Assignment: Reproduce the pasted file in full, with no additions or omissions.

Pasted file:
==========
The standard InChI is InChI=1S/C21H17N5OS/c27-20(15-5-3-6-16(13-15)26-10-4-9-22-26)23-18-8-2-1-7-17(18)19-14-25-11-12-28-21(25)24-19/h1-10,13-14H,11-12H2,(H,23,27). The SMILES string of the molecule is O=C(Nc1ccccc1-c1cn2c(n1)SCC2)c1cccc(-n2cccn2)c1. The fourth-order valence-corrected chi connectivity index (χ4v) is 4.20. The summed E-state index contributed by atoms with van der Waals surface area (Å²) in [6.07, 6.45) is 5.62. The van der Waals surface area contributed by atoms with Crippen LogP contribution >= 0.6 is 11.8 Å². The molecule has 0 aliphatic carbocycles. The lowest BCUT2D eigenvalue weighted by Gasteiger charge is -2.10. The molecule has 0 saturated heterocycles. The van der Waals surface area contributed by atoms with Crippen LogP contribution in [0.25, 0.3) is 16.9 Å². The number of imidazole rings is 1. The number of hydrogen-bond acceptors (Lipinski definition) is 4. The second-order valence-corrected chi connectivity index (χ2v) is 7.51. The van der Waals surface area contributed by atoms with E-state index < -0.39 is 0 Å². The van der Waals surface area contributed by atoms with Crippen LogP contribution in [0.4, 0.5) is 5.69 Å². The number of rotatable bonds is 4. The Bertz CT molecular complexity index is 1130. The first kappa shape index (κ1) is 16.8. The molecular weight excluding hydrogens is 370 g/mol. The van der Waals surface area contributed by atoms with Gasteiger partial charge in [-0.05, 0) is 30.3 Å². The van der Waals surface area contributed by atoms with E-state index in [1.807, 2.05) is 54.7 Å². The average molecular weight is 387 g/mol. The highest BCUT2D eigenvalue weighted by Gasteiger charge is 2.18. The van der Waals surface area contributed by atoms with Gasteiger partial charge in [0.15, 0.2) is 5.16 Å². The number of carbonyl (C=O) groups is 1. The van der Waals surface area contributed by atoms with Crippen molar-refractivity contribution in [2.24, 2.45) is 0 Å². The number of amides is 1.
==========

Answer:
The standard InChI is InChI=1S/C21H17N5OS/c27-20(15-5-3-6-16(13-15)26-10-4-9-22-26)23-18-8-2-1-7-17(18)19-14-25-11-12-28-21(25)24-19/h1-10,13-14H,11-12H2,(H,23,27). The SMILES string of the molecule is O=C(Nc1ccccc1-c1cn2c(n1)SCC2)c1cccc(-n2cccn2)c1. The fourth-order valence-corrected chi connectivity index (χ4v) is 4.20. The summed E-state index contributed by atoms with van der Waals surface area (Å²) in [6.07, 6.45) is 5.62. The van der Waals surface area contributed by atoms with Crippen LogP contribution >= 0.6 is 11.8 Å². The molecule has 0 aliphatic carbocycles. The lowest BCUT2D eigenvalue weighted by Gasteiger charge is -2.10. The molecule has 0 saturated heterocycles. The van der Waals surface area contributed by atoms with Crippen LogP contribution in [0.25, 0.3) is 16.9 Å². The number of imidazole rings is 1. The number of hydrogen-bond acceptors (Lipinski definition) is 4. The second-order valence-corrected chi connectivity index (χ2v) is 7.51. The van der Waals surface area contributed by atoms with E-state index < -0.39 is 0 Å². The van der Waals surface area contributed by atoms with Crippen LogP contribution in [0.4, 0.5) is 5.69 Å². The number of rotatable bonds is 4. The Bertz CT molecular complexity index is 1130. The first kappa shape index (κ1) is 16.8. The molecular weight excluding hydrogens is 370 g/mol. The van der Waals surface area contributed by atoms with Gasteiger partial charge in [-0.05, 0) is 30.3 Å². The van der Waals surface area contributed by atoms with E-state index in [1.807, 2.05) is 54.7 Å². The average molecular weight is 387 g/mol. The highest BCUT2D eigenvalue weighted by Gasteiger charge is 2.18. The van der Waals surface area contributed by atoms with Gasteiger partial charge in [0.15, 0.2) is 5.16 Å². The number of carbonyl (C=O) groups is 1. The van der Waals surface area contributed by atoms with Crippen molar-refractivity contribution in [2.24, 2.45) is 0 Å². The number of amides is 1.